CINCINNATI — Jameis Winston always plays with enough fire to light the Bucs. But he has been burned by it, too.
That's why the gunslinger quarterback sat in coach Dirk Koetter's office at the start of training camp and asked, "How much is doing too much?"
Winston discovered some answers in Friday's 23-12 preseason-opening loss to the Bengals. He was patient. He was surgical. He spread the ball around. He drove it downfield when he had time. He checked it to his running backs and tight ends when he did not.
Showing he can play with a resting pulse rate, Winston calmly completed his first four passes and drove the offense 92 yards in the Bucs' first series.
He did everything but finish with a touchdown. The opening drive stalled after two fade passes in the end zone to Mike Evans fell incomplete, the second of which could have been a holding penalty on Bengals cornerback Adam Jones.
Kicker Roberto Aguayo made a 20-yard field goal to give the Bucs a 3-0 lead. (He would later clank an extra-point attempt off the right upright and miss a field goal from 47 yards.)
Winston finished 9 of 13 passing for 99 yards. He spread the ball around with completions to Evans, Cameron Brate, Adam Humphries, Jacquizz Rodgers and DeSean Jackson, who took the Hardest Knock from Bengals linebacker Kevin Minter.
"It just seems every year Jameis takes another step," Brate said. "He's always been a great leader. I think the biggest thing he's done is kind of maintained his emotions. Sometimes he gets too excited, and he's controlled that consistently throughout camp, and you saw it (Friday), too."
Unfortunately for the Bucs, their offense began the game backed up to the north bank of the Ohio River, the result of a bad decision by Ryan Smith to bring the opening kickoff out of the end zone and a penalty.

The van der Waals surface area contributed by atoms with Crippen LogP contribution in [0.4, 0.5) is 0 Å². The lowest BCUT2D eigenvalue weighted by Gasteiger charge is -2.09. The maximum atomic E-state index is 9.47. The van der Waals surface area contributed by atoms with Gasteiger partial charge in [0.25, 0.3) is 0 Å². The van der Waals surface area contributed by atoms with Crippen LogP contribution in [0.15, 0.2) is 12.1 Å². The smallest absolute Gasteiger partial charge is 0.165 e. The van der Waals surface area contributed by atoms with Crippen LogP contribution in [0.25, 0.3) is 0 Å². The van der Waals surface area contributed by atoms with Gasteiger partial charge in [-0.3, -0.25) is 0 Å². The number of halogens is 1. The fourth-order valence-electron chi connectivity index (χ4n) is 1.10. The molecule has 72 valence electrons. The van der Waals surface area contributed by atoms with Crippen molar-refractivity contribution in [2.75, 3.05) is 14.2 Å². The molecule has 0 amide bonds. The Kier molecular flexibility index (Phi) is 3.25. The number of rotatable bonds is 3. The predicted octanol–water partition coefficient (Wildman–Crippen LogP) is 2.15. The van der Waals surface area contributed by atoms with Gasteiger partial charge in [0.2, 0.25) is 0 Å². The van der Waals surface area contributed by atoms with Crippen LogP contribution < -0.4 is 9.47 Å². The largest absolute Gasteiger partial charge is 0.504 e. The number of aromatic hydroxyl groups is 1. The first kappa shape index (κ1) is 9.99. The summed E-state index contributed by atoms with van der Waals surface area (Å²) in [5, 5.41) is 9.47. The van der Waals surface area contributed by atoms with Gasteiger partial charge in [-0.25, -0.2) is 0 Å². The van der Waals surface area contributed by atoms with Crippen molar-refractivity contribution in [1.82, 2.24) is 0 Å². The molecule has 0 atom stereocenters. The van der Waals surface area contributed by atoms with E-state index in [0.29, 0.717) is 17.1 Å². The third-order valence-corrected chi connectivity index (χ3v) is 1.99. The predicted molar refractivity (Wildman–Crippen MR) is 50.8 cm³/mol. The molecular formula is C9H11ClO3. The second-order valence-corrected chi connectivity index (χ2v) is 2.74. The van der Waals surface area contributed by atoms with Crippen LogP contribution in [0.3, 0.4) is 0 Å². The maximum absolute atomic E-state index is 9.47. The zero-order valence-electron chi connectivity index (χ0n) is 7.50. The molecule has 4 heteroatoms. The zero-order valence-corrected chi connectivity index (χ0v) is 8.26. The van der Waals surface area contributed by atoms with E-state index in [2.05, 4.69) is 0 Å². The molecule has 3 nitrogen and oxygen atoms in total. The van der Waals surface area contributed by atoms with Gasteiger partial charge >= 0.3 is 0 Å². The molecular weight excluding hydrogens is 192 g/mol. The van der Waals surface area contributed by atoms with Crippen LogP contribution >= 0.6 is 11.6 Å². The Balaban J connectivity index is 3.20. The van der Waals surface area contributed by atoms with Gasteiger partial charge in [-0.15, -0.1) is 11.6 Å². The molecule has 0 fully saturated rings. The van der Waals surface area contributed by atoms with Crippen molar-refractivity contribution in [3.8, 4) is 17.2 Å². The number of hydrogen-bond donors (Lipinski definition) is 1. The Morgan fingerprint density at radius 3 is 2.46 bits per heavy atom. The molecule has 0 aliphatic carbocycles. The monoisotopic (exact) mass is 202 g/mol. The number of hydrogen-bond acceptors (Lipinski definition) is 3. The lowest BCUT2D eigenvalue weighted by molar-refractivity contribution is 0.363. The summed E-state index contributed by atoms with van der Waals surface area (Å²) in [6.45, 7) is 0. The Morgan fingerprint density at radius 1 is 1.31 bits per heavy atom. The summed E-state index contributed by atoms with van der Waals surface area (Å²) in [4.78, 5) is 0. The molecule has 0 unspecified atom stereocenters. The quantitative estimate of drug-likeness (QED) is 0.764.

"Any time you get a chance to face adversity on your first drive as a team, you see how we react to it," Winston said. "I believe we did well. We definitely didn't get stopped by (the Bengals). We stopped ourselves."
On their second try, the Bucs took over at their 1-yard line when cornerback Vernon Hargreaves intercepted a pass from Andy Dalton intended for Brandon LaFell.
"Those are morale killers down there," Hargreaves said. "I just took a chance. There's not a lot of space behind me, so I took a chance being aggressive, and I happened to make a play."
Winston was effective moving the Bucs out of trouble again, but his pass on third and 2 at the Tampa Bay 30 was a little behind Evans and fell incomplete.
For the most part, Winston felt comfortable targeting the players who are not new to the offense. Evans had four catches for 58 yards.
"We've done a lot of work the last couple years," said Brate, who had two catches for 27 yards. "He was looking toward us a little bit, but O.J. (Howard) and DeSean will get theirs."
Jackson is going to be a big, big part of this offense. He already creates a ton of space for running backs and receivers; the Bengals kept a safety over the top when he was in the game.
Backup quarterback Ryan Fitzpatrick took over from Winston early in the second quarter and led the Bucs to a touchdown, scoring on a 6-yard run (which was followed by Aguayo's missed extra point), and later drove his team to a 45-yard field goal by Nick Folk.
Quarterback Ryan Griffin left the game in the fourth quarter with a shoulder injury.
It wasn't a particularly good showing by the defense, despite Hargreaves' heroics. The Bengals took the lead in the third quarter when former Florida and Louisiana Tech quarterback Jeff Driskel ran for a score and threw for one against the second unit.
"We were kind of feeling things out, and we were a little rusty," tackle Gerald McCoy said. "I think that showed."
Aguayo's missed field goal came with 1:03 left in the game after quarterback Sefo Liufau led the Bucs from their 25 to the Bengals' 29 following a Cincinnati field goal.
"I keep saying it, but it's true," coach Dirk Koetter said. "If you're a kicker, you have to make your kicks."
By far, the biggest takeaway from the game was how Winston wasn't about to give the ball away. A year ago, he threw 18 interceptions and lost six fumbles. Eight picks came in the first four games as the Bucs started 1-3.
Winston knows he can do more for the offense than he did in two series Friday. But he's learning when not doing too much is enough.